Anatomy of a SERP
SERP is an acronym for Search Engine Results Page.
You type what you are looking for into the search box – in this case I typed in “art gallery denver” – and this is the first page of the results I received from Google, the first SERP.
Keyword, by the way, is the entire phrase that is typed into the search box, such as “art gallery denver”. It really should be called a keyword phrase, but the word keyword is commonly used to mean the whole phrase.
The first two results shown in our SERP are paid ads from Google AdWords. With AdWords you can bid on how much you pay to be shown on a SERP for a certain keyword. If someone clicks on your ad, you pay a fee. If your ad shows for a keyword but no one clicks on it, you do not pay a fee.
Below the two paid ads in our SERP is a map and three local business listings. These listing come from Google My Business and appear when there are brick and mortar locations for the keyword.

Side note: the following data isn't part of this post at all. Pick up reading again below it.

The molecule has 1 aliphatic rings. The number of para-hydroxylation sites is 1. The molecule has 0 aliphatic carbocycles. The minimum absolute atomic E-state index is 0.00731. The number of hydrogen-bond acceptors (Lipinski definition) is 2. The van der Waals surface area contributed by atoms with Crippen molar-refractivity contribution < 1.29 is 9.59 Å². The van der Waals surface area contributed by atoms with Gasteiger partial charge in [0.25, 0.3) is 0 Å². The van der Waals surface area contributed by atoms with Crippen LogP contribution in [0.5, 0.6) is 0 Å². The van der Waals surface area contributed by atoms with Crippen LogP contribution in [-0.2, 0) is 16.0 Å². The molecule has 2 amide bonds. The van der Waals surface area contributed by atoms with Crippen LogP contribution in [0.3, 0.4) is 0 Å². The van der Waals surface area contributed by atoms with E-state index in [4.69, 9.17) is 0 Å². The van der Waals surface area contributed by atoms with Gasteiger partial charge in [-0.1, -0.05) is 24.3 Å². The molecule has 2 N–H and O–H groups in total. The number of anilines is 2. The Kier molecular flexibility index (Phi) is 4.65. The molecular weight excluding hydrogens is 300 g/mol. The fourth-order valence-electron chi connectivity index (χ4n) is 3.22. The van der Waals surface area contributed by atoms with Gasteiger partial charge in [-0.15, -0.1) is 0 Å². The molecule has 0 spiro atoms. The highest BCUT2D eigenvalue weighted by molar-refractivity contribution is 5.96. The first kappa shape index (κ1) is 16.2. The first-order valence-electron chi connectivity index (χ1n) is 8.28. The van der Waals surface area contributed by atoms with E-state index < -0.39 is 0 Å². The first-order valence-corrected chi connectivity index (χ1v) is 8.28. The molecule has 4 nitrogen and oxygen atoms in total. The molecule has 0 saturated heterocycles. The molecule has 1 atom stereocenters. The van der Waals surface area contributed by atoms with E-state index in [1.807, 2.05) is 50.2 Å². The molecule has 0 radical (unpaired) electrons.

If you own a business with a physical location, you should definitely claim your Google My Business listing. You can fill in information about your business, your hours, description, photos, make sure the map address is correct for your business, and reply to any reviews. Check out Google My Business here.
Below the Google My Business section, also called the local listings, are the organic search results.
These are the pages Google has deemed most applicable to give you the information you want for that keyword. You do not pay to be shown here. SEO, search engine optimization, is what you do to get here. And unless your keyword is obscure or non-competitive, it is quite a lot of work to get here.
More on that soon.